With thanks to teacher/poet Ken Slesarik, who teaches at Esperanza Music Academy in Phoenix, we have four poems posted by Esperanza students this month. Click on “Young Poets W.O.M. Poems” and check out the efforts of two fifth graders, Daniela and Emma, and two fourth graders, Landen and Trace. Way to go kids!
Ken Slesarik Photo
I met Ken in 2011 when he was one of eight poets in my first Highlights Foundation workshop near Honesdale, Pennsylvania. We were all taken by Ken’s adroit juxtaposition of words, unexpected rhymes, and wry humor. He’s not only a master teacher and accomplished children’s poet, he also does school visits when his time permits. Meanwhile he’s inspiring Esperanzo students to reach higher and learn the satisfaction of expressing themselves through poetry. It’s a lucky student who has Mr. Slesarik for a teacher.

At a time when so many good teachers everywhere are struggling to find the moments to post their student’s work, Ken remains one of the few who somehow make it happen, and for that I’m grateful. Please read the poems by these young poets and give them the encouragement they deserve.

Thanks, Ken!

David

Time to revamp my blog?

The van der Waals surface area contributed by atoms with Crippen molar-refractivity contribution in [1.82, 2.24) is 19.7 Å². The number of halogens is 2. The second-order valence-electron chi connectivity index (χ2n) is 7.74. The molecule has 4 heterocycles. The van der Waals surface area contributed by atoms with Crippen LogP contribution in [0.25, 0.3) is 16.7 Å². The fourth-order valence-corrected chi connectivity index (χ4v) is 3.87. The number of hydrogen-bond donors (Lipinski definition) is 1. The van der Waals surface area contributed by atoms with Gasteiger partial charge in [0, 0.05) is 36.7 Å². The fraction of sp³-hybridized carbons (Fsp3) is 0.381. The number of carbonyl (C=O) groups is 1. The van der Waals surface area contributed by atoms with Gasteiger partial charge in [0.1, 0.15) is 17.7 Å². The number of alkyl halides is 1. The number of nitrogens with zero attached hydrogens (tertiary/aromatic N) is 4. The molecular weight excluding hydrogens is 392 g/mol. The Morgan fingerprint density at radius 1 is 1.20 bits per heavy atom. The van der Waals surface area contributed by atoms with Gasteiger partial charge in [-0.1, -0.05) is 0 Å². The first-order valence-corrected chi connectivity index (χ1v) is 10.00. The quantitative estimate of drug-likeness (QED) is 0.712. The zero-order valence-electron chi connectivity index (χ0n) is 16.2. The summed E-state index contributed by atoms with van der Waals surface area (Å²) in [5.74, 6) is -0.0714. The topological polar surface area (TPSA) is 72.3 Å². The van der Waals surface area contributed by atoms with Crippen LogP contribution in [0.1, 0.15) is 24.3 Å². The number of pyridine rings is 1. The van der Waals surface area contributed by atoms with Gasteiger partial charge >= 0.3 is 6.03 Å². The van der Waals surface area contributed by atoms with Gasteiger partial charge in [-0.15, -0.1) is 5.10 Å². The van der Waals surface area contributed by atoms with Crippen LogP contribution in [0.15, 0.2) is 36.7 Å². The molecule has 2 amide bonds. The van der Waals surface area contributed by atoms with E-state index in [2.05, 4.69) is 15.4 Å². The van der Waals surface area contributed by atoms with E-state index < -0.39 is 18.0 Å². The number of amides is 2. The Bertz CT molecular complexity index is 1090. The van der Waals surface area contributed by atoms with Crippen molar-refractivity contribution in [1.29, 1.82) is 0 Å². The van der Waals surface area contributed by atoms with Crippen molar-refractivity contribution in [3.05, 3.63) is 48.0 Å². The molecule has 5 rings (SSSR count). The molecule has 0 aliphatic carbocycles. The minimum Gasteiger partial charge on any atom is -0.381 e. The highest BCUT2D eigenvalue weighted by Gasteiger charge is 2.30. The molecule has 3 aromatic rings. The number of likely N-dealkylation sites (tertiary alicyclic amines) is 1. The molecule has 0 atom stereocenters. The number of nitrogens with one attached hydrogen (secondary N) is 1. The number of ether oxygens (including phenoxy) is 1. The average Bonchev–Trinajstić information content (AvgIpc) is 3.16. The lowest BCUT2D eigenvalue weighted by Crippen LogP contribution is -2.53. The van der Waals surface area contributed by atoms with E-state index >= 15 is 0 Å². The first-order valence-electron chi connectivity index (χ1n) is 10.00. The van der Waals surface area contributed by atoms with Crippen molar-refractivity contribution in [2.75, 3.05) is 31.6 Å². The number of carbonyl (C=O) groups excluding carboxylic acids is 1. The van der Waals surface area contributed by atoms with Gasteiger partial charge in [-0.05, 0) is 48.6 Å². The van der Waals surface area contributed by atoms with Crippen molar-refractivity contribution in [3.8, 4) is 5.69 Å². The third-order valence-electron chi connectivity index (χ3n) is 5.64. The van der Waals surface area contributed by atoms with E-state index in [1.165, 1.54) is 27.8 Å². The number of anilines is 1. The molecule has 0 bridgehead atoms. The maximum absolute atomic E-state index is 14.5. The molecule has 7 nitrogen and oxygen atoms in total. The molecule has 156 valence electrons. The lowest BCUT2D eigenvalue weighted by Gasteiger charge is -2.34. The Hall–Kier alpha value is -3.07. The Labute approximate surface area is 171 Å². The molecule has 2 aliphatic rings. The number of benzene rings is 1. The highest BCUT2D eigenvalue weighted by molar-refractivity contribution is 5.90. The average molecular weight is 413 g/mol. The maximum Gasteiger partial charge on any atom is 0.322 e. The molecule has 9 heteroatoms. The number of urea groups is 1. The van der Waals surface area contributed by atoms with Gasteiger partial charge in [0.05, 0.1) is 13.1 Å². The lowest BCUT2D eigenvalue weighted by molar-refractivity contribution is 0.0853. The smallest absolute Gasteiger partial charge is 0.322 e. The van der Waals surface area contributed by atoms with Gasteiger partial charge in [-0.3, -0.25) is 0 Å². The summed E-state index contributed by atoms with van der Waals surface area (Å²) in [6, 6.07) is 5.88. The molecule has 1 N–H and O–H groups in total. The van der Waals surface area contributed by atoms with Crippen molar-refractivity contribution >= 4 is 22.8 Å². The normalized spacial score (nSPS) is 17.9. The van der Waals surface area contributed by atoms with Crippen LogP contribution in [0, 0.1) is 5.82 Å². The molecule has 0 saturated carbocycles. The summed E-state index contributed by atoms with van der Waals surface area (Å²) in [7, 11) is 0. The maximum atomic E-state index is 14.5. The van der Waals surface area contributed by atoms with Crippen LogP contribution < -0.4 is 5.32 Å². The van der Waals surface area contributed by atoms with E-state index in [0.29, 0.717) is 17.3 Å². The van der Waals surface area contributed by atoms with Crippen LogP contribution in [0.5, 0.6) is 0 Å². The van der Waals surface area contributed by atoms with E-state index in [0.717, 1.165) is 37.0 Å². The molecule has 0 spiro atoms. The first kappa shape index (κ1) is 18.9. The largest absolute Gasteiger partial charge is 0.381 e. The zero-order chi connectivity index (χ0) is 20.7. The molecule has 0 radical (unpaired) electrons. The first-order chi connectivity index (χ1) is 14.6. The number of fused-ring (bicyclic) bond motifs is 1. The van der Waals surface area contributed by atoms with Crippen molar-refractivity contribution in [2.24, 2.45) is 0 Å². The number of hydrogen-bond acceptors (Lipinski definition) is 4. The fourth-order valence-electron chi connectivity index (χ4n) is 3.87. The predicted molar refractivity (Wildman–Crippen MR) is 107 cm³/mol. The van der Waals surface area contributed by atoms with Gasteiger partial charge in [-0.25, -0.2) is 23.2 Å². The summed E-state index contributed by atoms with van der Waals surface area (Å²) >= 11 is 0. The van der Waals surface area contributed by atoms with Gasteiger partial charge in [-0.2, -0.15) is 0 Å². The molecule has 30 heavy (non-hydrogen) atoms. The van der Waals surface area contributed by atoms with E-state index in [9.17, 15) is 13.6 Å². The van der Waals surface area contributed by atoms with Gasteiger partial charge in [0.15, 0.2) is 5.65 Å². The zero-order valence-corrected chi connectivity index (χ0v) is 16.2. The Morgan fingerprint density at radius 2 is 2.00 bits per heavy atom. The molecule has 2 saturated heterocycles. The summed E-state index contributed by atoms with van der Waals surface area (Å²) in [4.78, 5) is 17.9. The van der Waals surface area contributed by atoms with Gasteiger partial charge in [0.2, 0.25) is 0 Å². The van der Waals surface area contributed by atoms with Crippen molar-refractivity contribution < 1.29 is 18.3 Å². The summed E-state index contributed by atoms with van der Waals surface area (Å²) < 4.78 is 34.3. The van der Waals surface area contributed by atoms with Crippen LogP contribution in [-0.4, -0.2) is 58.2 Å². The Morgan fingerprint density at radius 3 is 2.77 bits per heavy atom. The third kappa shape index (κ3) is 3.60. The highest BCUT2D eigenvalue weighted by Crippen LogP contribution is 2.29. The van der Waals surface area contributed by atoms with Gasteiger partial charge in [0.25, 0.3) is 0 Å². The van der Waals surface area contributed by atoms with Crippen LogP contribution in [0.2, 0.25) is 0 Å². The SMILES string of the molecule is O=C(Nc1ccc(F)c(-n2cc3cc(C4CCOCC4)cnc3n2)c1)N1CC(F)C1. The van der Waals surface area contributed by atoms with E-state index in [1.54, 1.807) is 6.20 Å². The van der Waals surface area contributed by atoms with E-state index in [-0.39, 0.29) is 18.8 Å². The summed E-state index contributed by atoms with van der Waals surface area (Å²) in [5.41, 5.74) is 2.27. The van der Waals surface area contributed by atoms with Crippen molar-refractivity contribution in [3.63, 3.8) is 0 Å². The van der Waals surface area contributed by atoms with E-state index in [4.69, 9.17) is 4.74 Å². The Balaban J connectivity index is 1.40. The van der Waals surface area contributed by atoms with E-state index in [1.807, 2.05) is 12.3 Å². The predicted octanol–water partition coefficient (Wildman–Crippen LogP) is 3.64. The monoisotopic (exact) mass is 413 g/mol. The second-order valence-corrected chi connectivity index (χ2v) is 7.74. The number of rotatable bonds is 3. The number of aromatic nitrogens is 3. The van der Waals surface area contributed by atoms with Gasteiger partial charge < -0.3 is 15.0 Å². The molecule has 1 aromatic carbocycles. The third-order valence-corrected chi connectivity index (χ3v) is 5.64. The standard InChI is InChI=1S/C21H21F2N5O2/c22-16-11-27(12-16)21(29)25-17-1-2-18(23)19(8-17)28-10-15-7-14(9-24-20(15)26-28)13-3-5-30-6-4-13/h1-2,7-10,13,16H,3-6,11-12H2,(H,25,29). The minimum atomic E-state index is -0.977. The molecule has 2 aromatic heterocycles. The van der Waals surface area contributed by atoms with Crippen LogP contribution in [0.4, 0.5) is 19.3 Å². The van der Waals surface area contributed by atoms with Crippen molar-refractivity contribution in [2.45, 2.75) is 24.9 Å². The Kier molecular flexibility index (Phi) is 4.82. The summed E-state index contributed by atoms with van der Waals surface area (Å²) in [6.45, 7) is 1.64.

Hi everyone,

When Whiz-Kid Kathy Temean designed my website and blog in 2009, we worked until both sites met our expectations. We’ve made some adjustments along the way but it has been a while now since we stood back to take a look to see how well they fit today’s reality based on six years of experience. Nothing major, just a snip here and a tuck there ought to do it I think.

For example, I NEVER think to keep my schedule current so I think I might drop that little box and maybe replace it with the background information I just finished compiling. Anyone interested in reading some of that would find it a handy reference.

I’m sure I need to drop or rewrite my letter to principals about the Word of the Month Poetry Challenge section for students. I’m sad that teachers everywhere seem overwhelmed these days and few can carve out the time to work with their kids on writing poetry. We used to get dozens of student poems and now we get none most months and a handful in others from stalwarts like Ken Slesarik. I’m not sure what to tell principals but most of them are former teachers themselves so they understand the problem and are sympathetic to it. I keep hoping that the educational pendulum has reached its amplitude and as its velocity slows there will be more time to add in some of the important elements it lost during its initial rush toward change. Kids need time to read, time to write, time to become familiar with and passionate about the power of our language.

Okay, where was I? Oh. So I’ve asked Kathy to look over the current format and content of my blog. Many of you know my blog about as well as I do so I would be remiss if I didn’t ask for your input.

I’m going to leave this up for a couple of day. I think it’s important.

David